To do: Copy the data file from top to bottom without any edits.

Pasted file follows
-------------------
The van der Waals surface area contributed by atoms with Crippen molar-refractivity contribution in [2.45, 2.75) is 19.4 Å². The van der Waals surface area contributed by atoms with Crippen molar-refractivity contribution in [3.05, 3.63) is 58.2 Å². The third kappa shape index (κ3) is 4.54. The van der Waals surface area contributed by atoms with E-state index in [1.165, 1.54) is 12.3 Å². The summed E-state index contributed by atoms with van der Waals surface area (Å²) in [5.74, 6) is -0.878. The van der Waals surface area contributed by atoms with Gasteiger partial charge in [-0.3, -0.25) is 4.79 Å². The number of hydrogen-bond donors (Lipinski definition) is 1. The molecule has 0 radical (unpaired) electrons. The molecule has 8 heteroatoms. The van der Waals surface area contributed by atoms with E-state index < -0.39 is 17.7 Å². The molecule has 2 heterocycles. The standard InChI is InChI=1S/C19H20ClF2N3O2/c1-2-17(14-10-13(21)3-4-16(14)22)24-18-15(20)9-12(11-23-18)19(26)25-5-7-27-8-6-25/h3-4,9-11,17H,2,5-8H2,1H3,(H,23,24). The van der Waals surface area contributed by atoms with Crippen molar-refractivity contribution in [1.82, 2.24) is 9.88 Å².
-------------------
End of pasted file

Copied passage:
The van der Waals surface area contributed by atoms with Crippen molar-refractivity contribution in [2.45, 2.75) is 19.4 Å². The van der Waals surface area contributed by atoms with Crippen molar-refractivity contribution in [3.05, 3.63) is 58.2 Å². The third kappa shape index (κ3) is 4.54. The van der Waals surface area contributed by atoms with E-state index in [1.165, 1.54) is 12.3 Å². The summed E-state index contributed by atoms with van der Waals surface area (Å²) in [5.74, 6) is -0.878. The van der Waals surface area contributed by atoms with Gasteiger partial charge in [-0.3, -0.25) is 4.79 Å². The number of hydrogen-bond donors (Lipinski definition) is 1. The molecule has 0 radical (unpaired) electrons. The molecule has 8 heteroatoms. The van der Waals surface area contributed by atoms with E-state index < -0.39 is 17.7 Å². The molecule has 2 heterocycles. The standard InChI is InChI=1S/C19H20ClF2N3O2/c1-2-17(14-10-13(21)3-4-16(14)22)24-18-15(20)9-12(11-23-18)19(26)25-5-7-27-8-6-25/h3-4,9-11,17H,2,5-8H2,1H3,(H,23,24). The van der Waals surface area contributed by atoms with Crippen molar-refractivity contribution in [1.82, 2.24) is 9.88 Å².